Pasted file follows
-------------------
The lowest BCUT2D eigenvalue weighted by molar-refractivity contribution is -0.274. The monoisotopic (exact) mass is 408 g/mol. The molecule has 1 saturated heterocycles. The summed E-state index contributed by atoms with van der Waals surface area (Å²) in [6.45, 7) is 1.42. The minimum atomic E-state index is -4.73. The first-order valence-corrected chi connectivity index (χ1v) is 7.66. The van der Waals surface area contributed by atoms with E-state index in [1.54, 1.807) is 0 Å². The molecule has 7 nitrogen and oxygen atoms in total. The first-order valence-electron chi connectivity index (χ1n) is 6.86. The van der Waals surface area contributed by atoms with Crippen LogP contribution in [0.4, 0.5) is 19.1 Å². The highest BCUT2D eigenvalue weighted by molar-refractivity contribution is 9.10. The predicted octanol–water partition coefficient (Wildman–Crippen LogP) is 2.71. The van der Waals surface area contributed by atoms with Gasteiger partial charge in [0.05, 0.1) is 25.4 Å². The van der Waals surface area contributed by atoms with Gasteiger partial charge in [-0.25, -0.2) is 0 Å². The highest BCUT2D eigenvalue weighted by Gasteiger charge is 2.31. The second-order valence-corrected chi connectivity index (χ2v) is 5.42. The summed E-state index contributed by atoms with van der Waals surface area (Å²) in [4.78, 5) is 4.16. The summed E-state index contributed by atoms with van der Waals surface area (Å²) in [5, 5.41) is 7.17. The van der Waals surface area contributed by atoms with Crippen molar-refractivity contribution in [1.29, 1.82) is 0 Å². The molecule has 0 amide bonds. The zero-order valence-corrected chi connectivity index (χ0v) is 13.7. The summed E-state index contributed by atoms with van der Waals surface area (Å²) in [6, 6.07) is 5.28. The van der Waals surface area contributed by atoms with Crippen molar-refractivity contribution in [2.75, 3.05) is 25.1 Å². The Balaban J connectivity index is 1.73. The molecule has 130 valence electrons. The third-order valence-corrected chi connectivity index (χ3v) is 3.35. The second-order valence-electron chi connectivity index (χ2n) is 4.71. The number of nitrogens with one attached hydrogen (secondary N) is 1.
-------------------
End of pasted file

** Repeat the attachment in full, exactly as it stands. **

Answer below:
The lowest BCUT2D eigenvalue weighted by molar-refractivity contribution is -0.274. The monoisotopic (exact) mass is 408 g/mol. The molecule has 1 saturated heterocycles. The summed E-state index contributed by atoms with van der Waals surface area (Å²) in [6.45, 7) is 1.42. The minimum atomic E-state index is -4.73. The first-order valence-corrected chi connectivity index (χ1v) is 7.66. The van der Waals surface area contributed by atoms with E-state index in [1.54, 1.807) is 0 Å². The molecule has 7 nitrogen and oxygen atoms in total. The first-order valence-electron chi connectivity index (χ1n) is 6.86. The van der Waals surface area contributed by atoms with Crippen LogP contribution in [0.4, 0.5) is 19.1 Å². The highest BCUT2D eigenvalue weighted by molar-refractivity contribution is 9.10. The predicted octanol–water partition coefficient (Wildman–Crippen LogP) is 2.71. The van der Waals surface area contributed by atoms with Gasteiger partial charge in [0.05, 0.1) is 25.4 Å². The van der Waals surface area contributed by atoms with Gasteiger partial charge in [-0.25, -0.2) is 0 Å². The highest BCUT2D eigenvalue weighted by Gasteiger charge is 2.31. The second-order valence-corrected chi connectivity index (χ2v) is 5.42. The summed E-state index contributed by atoms with van der Waals surface area (Å²) in [4.78, 5) is 4.16. The summed E-state index contributed by atoms with van der Waals surface area (Å²) in [5, 5.41) is 7.17. The van der Waals surface area contributed by atoms with Crippen molar-refractivity contribution in [1.29, 1.82) is 0 Å². The molecule has 0 amide bonds. The zero-order valence-corrected chi connectivity index (χ0v) is 13.7. The summed E-state index contributed by atoms with van der Waals surface area (Å²) in [6, 6.07) is 5.28. The van der Waals surface area contributed by atoms with Crippen molar-refractivity contribution in [2.75, 3.05) is 25.1 Å². The Balaban J connectivity index is 1.73. The molecule has 130 valence electrons. The third-order valence-corrected chi connectivity index (χ3v) is 3.35. The second-order valence-electron chi connectivity index (χ2n) is 4.71. The number of nitrogens with one attached hydrogen (secondary N) is 1.